Cuba has opened up almost all its economic sectors to private entrepreneurs in a desperate bid to breathe life into the economy devastated by the COVID-19 pandemic.
Until last week, private companies could take part in barely 127 economic sectors. From now on, they may be able to invest in as many as 2,000 sectors, the country’s Labour Minister Marta Elena Feito has stated, according to AFP.
The news comes amid reports that many Cubans are struggling to get by, with the country facing a serious shortage of basic goods.
Cuba’s economy contracted by a staggering 11% last year, its worst decline in almost three decades.
Cuba’s private sector is very small and is largely made up of entrepreneurs such as artisans, taxi drivers, and shopkeepers. Although Cuba is a communist country, it has allowed its citizens to own farmlands.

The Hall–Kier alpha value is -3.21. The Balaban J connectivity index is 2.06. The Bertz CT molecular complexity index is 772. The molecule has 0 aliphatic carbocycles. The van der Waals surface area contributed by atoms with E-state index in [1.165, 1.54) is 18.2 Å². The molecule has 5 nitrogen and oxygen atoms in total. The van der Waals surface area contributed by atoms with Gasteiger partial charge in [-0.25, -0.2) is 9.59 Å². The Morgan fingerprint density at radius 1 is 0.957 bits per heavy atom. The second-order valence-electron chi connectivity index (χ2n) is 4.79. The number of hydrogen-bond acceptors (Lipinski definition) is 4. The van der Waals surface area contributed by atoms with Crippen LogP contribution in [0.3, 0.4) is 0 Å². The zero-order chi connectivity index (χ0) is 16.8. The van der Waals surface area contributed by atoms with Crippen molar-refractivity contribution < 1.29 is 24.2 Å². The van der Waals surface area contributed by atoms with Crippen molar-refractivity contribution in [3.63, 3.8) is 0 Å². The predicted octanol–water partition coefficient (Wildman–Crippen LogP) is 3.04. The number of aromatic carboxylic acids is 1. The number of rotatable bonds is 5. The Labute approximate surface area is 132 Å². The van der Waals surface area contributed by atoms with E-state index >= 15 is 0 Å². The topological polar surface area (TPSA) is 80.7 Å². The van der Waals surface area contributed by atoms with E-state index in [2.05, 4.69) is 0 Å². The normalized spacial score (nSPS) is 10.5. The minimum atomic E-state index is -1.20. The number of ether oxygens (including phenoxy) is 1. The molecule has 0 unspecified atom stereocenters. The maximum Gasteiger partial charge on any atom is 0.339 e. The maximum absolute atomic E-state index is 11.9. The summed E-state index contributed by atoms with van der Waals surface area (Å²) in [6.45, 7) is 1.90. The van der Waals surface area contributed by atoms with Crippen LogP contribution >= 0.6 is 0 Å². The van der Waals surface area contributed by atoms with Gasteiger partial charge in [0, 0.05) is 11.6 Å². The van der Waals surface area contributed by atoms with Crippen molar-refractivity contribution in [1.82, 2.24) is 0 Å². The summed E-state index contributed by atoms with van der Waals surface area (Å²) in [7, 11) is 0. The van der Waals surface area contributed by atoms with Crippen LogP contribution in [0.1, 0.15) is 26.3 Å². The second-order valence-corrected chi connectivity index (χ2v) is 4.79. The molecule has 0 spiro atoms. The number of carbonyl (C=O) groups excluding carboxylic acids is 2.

The decision to open up the economy may prove to be fruitful only if the United States lifts the economic sanctions it imposed on the communist island.
Cuba’s hostility with its giant neighbor was somewhat eased in 2015 when President Barack Obama lifted the travel ban, allowing Americans to visit the island.
However, his successor, President Donald Trump, re-imposed the sanctions, accusing the communist regime of continuing to stifle its citizens. Now, President Joe Biden has promised to normalize the relationship.
In the meantime, there are reports that Cubans are stocking up on US dollar bills in an attempt to protect value for their earnings. Cuban currency is not traded in the open market; its price is set by the country’s communist regime.